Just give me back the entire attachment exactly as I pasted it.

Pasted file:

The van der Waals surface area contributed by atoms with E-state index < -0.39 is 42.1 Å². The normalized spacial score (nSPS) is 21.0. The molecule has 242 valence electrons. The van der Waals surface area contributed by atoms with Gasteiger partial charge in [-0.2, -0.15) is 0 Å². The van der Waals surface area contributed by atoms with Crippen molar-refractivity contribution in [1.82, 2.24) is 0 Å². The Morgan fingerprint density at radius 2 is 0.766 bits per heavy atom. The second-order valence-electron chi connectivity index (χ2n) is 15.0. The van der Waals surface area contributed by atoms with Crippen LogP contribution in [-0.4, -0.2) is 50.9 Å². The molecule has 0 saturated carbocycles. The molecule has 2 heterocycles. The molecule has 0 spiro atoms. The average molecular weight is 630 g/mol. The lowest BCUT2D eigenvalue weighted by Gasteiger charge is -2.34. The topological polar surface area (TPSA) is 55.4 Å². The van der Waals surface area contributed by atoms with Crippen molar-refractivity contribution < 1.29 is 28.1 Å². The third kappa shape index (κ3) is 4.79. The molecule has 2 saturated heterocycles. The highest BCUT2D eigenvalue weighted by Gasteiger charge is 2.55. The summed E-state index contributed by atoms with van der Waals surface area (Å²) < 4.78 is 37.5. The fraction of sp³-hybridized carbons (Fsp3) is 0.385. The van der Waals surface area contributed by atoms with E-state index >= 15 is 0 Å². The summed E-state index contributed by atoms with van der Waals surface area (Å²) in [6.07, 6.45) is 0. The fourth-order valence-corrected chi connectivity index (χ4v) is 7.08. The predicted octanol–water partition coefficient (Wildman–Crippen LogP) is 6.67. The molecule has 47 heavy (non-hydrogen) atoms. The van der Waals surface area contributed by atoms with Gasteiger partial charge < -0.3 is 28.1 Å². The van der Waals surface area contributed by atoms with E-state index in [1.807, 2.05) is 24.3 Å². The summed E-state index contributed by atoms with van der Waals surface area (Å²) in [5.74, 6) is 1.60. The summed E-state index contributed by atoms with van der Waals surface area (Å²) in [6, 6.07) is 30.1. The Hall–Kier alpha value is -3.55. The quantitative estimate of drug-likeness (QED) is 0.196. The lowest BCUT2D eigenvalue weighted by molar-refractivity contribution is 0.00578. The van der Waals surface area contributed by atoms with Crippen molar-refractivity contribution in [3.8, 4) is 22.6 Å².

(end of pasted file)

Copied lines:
The van der Waals surface area contributed by atoms with E-state index < -0.39 is 42.1 Å². The normalized spacial score (nSPS) is 21.0. The molecule has 242 valence electrons. The van der Waals surface area contributed by atoms with Gasteiger partial charge in [-0.2, -0.15) is 0 Å². The van der Waals surface area contributed by atoms with Crippen molar-refractivity contribution in [1.82, 2.24) is 0 Å². The Morgan fingerprint density at radius 2 is 0.766 bits per heavy atom. The second-order valence-electron chi connectivity index (χ2n) is 15.0. The van der Waals surface area contributed by atoms with Crippen LogP contribution in [-0.4, -0.2) is 50.9 Å². The molecule has 0 saturated carbocycles. The molecule has 2 heterocycles. The molecule has 0 spiro atoms. The average molecular weight is 630 g/mol. The lowest BCUT2D eigenvalue weighted by Gasteiger charge is -2.34. The topological polar surface area (TPSA) is 55.4 Å². The van der Waals surface area contributed by atoms with Crippen molar-refractivity contribution < 1.29 is 28.1 Å². The third kappa shape index (κ3) is 4.79. The molecule has 2 saturated heterocycles. The highest BCUT2D eigenvalue weighted by Gasteiger charge is 2.55. The summed E-state index contributed by atoms with van der Waals surface area (Å²) < 4.78 is 37.5. The fraction of sp³-hybridized carbons (Fsp3) is 0.385. The van der Waals surface area contributed by atoms with E-state index >= 15 is 0 Å². The summed E-state index contributed by atoms with van der Waals surface area (Å²) in [6.07, 6.45) is 0. The fourth-order valence-corrected chi connectivity index (χ4v) is 7.08. The predicted octanol–water partition coefficient (Wildman–Crippen LogP) is 6.67. The molecule has 47 heavy (non-hydrogen) atoms. The van der Waals surface area contributed by atoms with Gasteiger partial charge < -0.3 is 28.1 Å². The van der Waals surface area contributed by atoms with E-state index in [1.807, 2.05) is 24.3 Å². The summed E-state index contributed by atoms with van der Waals surface area (Å²) in [5.74, 6) is 1.60. The summed E-state index contributed by atoms with van der Waals surface area (Å²) in [6, 6.07) is 30.1. The Hall–Kier alpha value is -3.55. The quantitative estimate of drug-likeness (QED) is 0.196. The lowest BCUT2D eigenvalue weighted by molar-refractivity contribution is 0.00578. The van der Waals surface area contributed by atoms with Crippen molar-refractivity contribution in [3.8, 4) is 22.6 Å².